I wanted to talk about this after my trip to Scandinavia but never got around to it. Tonight I should be reading for class but I need to finally get this out before I 'splode.
So...regional planning. We don't understand this concept. Most of our leaders still see each municipality as its own autonomous blob defined by a color on a map similar to the one above. All the while, our leaders bicker over their differences and build their municipalities uniquely and without regard for their neighbors in another blob zone, while reports and articles continue to be written stressing the importance of regional planning. Our assets as a city are pretty wonderful, but together as a region, they're great.
For example, the water authority currently refuses to allow a development to take place without assuring water rights have been secured. However, and herein lies the problem. We all suck water from the same wells below the sand. While Albuquerque is reducing its use, Rio Rancho and other surrounding communities are tapping new wells and selling off rights to developers wanting to develop whatever haphazard, water-sucking building forms they desire. Is this sustainable? Does it matter?
Well of course I'm going to say no and yes, respectively. This water example is just one layer of the complexities involved with trying to sync a dozen or so communities. Transportation/mobility would be the ginormous white elephant in the mix, however. Transportation more than any other infrastructure affects land use and land use affects our building form and our building form affects the way we live, work, and socialize.
MR-COG is our region's first attempt at regional cooperation. They're in charge of overseeing the transportation infrastructure for the region and one of those duties is the creation of a Metropolitan Transit Plan. This plan forecasts growth and prioritizes projects accordingly. Sadly, their published and approved plan is nothing more than reactive to the regions sprawling, unfettered growth toward the northwest. See map. This is their vision for 2030.
What they are proposing (large projects) is lane additions to our interstates as well as a loop road that wraps around the far reaches of the west side and dumps traffic directly into Rio Rancho's "downtown." This plan is engineering driven as it's sole purpose is the increase flows without thought to consequences beyond the traffic realm.
Regardless, it has been proven time and again that lane additions do little to reduce congestion, but instead, promote increased driving by citizens. The inner city roadway infrastructure cannot be increased to the meet the demand created by these enormous feeder routes. Therefore, citizens will drive further only to sit in traffic in the city while wasting gas and polluting the air.
Next, it is common sense that the most efficient city form is a radial pattern. Montano Rd and Paseo del Norte have allowed this city to push growth further out into the northwest mesa over the last 15 years. Now, we want to unclog the system, so to speak, by building a 350 million dollar interchange to alleviate congestion at the intersection even though we know that I-25 will only be inundated by increased traffic. The lights currently act as a moderator to the traffic entering I-25. So then what? More lanes on I-25? A second level, San Antonio and Austin style? The map clearly indicates minimal transit construction for the southeast quadrant even though their housing construction maps clearly show significant growth in that area.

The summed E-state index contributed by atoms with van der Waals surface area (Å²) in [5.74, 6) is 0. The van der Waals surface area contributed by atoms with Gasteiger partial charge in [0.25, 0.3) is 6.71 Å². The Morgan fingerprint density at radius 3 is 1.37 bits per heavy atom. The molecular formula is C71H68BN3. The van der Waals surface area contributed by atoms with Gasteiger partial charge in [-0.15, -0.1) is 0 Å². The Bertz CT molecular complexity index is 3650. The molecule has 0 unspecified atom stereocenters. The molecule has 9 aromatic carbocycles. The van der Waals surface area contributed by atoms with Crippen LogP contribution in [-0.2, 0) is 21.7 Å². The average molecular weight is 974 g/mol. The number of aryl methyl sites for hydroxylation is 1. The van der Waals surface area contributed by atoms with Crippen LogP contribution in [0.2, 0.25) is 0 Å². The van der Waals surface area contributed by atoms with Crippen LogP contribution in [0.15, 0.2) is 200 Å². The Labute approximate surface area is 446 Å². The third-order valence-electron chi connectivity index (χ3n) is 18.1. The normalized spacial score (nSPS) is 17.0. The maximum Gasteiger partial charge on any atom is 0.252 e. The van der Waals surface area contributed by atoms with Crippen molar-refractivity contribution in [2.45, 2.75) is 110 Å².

So, while we know that transportation infrastructure drives development, it's clear that our policies are not working to create a more efficient, sustainable form of development. The center of our region has become the north I-25 corridor and yet we wonder why it's the largest employment center in the region.
This begs the questions: What about the southwest mesa? What about Los Lunas and Belen? Belen isn't even shown on the metro map above even though we know that tens of thousands of citizens from those communities come to Albuquerque for work, education, health, socialization, and shopping.
So what exactly is the plan? The city really needs to step up to the plate and understand what is at stake. This plan will directly feed into SunCal and Rio Rancho's plans. And not that their plans are terrible, however, their plans can be described as unfettered growth for growth's sake. This current plan will also lead to little centralization, densification and appurtenant sustainability within our region.
The RailRunner is a fantastic infrastructure that ties the communities together and thus, has brought the cities together for the first time. However, it only works when the type of cooperation is practiced at all levels.
As part of my seminar in Scandinavia, we met with the mayor of Malmo, Sweden as well as leaders and planners from Copenhagen, Denmark whom all extol the benefits of regional planning. Stockholm laid claim to most significant Scandinavian metro until Malmo and Copenhagen, along with their respective countries, came to the table to develop a regional plan that would create a linked region that is a now a competitive powerhouse amongst all of Europe's large metro areas. They built a giant bridge (see $) that carries auto traffic on the upper level and a lower level that carries high speed trains as well as metro trains that travel between the cities (and countries) every 30 minutes. The region is now seeing increased growth on both sides of the straight and that growth largely made up of large, sustainable developments that make our attempts at sustainability appear childish.
We have work to do.